Smilodon ( Sabre-toothed Tiger)

True Wild Life | Smilodon | The Saber Tooth Tigers are some of the best known and most popular of ice age animals. They are among the most impressive carnivores that ever have lived. Two different types of saber toothed tigers lived in the mid-western U.S. at the end of the ice age. One of the most familiar saber tooth tiger was (genus smilodon). These cats had enlarged canines usually associated with the name saber tooth. Their canines were up to 7 inches long (18 centimeters)! The second type is the less known (genus Homotherium). These cats had shorter canines about ten centimeters (4 inches) long. The canines were also flatter at the tips. Some of the differences can be seen by comparing the homotherium cat to the smilodon cat.


The sabre-toothed tiger is one of the most well-known prehistoric animals along with giants such as the woolly mammoth. Sabre-toothed tigers roamed the mid-western US and parts of both North and South America and were named for the enormous canines which skeletons show, protruded quite far out of their mouths. Despite it's name, the sabre-toothed tiger was not actually related to the modern tigers that are found throughout the jungles of Asia. It is thought that the sabre-toothed tiger would have roamed across the grassland plains and open woodlands throughout both North and South America where individuals would of varied slightly depending on the area which they inhabited.

The sabre-toothed tiger is one of the best known ice-age animals but little is really known about them as they are thought to have become extinct around 10,000BC which is a long time ago. The sabre-toothed tiger was named for the canines that could grow to more than 7 inches in length and were capable of fatally wounding their prey with one bite. Sadly, the colour of the sabre-tooth tiger is unknown but it is thought that is would of been of a similar colouration to the modern day lion found in Africa (and which it is not closely related to). The sabre-toothed tiger also had a powerful, muscular body which meant that it could quickly catch and pounce on it's prey before using it's knife-like teeth to cause to the fatal blow.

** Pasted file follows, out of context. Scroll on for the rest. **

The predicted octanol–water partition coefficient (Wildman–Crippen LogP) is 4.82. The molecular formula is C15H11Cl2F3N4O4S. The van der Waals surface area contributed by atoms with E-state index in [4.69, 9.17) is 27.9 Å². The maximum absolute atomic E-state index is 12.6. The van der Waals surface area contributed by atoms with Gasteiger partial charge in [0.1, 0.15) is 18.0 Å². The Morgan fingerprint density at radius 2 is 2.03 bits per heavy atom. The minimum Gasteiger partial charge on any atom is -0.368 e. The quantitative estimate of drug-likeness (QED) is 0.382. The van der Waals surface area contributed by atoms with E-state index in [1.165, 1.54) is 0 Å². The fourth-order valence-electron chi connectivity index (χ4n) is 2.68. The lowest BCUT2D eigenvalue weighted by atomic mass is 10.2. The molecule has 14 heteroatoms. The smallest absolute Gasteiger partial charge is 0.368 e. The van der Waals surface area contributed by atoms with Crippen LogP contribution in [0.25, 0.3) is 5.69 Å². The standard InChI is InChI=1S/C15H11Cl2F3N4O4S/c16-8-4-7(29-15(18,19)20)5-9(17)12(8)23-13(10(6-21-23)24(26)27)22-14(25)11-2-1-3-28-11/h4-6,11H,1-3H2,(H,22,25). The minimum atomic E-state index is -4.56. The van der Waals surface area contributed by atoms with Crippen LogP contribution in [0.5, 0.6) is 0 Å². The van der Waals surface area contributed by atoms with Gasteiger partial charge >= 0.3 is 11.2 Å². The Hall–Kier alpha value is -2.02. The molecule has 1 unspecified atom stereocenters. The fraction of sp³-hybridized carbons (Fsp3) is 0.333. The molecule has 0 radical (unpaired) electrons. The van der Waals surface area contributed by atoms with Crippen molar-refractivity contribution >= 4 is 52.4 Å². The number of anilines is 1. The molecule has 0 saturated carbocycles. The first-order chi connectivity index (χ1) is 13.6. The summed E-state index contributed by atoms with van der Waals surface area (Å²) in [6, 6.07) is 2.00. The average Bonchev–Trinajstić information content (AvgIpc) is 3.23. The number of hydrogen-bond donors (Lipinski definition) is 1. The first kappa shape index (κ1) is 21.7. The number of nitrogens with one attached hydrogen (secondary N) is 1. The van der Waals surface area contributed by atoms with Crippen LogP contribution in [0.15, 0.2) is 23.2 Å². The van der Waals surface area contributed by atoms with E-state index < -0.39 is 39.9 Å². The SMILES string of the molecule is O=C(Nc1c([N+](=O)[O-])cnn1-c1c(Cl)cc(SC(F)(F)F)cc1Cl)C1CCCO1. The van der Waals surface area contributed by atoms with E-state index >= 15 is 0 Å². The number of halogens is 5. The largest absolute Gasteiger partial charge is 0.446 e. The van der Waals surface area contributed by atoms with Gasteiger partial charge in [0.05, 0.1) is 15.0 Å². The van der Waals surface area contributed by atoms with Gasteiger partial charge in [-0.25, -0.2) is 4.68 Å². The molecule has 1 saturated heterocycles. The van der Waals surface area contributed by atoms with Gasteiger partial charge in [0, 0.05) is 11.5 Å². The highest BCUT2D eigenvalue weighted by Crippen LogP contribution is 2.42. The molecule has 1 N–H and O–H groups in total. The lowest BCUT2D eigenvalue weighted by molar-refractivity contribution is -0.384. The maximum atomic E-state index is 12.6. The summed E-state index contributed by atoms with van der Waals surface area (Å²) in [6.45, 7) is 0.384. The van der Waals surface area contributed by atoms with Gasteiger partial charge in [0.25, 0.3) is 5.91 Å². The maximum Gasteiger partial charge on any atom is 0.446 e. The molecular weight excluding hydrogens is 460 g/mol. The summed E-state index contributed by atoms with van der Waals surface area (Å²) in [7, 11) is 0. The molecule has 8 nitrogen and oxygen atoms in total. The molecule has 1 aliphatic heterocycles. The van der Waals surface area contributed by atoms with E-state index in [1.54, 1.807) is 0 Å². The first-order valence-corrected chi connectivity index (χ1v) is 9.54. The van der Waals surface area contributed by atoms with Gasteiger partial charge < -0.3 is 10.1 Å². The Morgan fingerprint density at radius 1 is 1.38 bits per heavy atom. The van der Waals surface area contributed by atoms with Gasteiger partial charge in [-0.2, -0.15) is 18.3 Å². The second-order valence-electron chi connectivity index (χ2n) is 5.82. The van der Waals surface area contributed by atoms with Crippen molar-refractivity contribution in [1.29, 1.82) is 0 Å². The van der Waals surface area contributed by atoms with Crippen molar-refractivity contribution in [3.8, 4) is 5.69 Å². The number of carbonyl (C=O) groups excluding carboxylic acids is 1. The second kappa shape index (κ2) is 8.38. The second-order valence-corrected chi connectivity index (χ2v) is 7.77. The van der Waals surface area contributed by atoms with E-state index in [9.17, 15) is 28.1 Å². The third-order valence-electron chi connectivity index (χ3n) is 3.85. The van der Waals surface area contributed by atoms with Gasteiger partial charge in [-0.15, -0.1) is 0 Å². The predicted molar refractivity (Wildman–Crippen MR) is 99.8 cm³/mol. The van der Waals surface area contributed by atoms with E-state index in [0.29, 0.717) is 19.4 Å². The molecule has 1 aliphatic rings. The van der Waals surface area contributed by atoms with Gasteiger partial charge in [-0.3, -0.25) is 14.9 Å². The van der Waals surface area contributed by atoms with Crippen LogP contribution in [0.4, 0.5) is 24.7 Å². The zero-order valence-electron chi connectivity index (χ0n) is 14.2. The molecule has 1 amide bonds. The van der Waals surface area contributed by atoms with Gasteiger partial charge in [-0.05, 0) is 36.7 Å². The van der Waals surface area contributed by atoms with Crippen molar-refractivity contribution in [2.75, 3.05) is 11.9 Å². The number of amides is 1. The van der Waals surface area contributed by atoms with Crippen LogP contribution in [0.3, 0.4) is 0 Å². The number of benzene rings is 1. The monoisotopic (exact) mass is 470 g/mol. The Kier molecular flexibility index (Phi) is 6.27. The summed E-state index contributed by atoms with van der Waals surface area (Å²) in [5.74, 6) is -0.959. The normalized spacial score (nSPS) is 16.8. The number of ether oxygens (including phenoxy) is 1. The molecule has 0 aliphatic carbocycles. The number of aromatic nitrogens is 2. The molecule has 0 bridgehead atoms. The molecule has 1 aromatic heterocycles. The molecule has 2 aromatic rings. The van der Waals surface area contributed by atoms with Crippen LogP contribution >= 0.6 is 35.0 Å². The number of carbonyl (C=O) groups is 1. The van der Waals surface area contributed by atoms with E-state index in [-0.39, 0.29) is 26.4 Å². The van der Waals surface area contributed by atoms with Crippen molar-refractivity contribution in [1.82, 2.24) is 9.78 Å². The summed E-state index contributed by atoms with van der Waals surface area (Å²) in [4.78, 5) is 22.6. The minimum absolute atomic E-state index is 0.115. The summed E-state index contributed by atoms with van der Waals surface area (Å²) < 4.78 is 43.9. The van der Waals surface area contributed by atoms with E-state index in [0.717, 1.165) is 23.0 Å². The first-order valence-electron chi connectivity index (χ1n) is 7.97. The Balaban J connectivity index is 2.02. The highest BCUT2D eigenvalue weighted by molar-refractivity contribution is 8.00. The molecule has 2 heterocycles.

In the same way as modern day felines, the sabre-toothed tiger was a carnivorous animal and would of been the most dominant predator within its environment. Large herbivorous animals such as deer and bison would of been the most common prey of the sabre-toothed tiger along with occasional giant such as a small woolly mammoth should their ranges cross, although their exact diet is unknown. The sabre-toothed cat would of been the most ferocious and therefore the apex predator within it's environment so had no natural predators on the American plains. Humans are thought to be the most likely cause for the demise of this enormous cat and more than 2,000 sabre-toothed tiger skeletons have been found emerged in the tar pits close to Los Angeles.

As with modern felines, the sabre-toothed tiger would of bred in the warmer months of early spring, when after a gestation period that could last as long as 8 months, the female sabre-toothed tiger would give birth to an average of 3 cubs per litter. Nothing is known about sabre-toothed tiger cubs but they could be born blind like the cubs of today's felines. The sabre-toothed tiger is thought to have become extinct more than 12,000 years ago when human settlers first arrived in the Americas, hunting this species to extinction. Although climate change could also be the primary cause for their demise, little however is really known.
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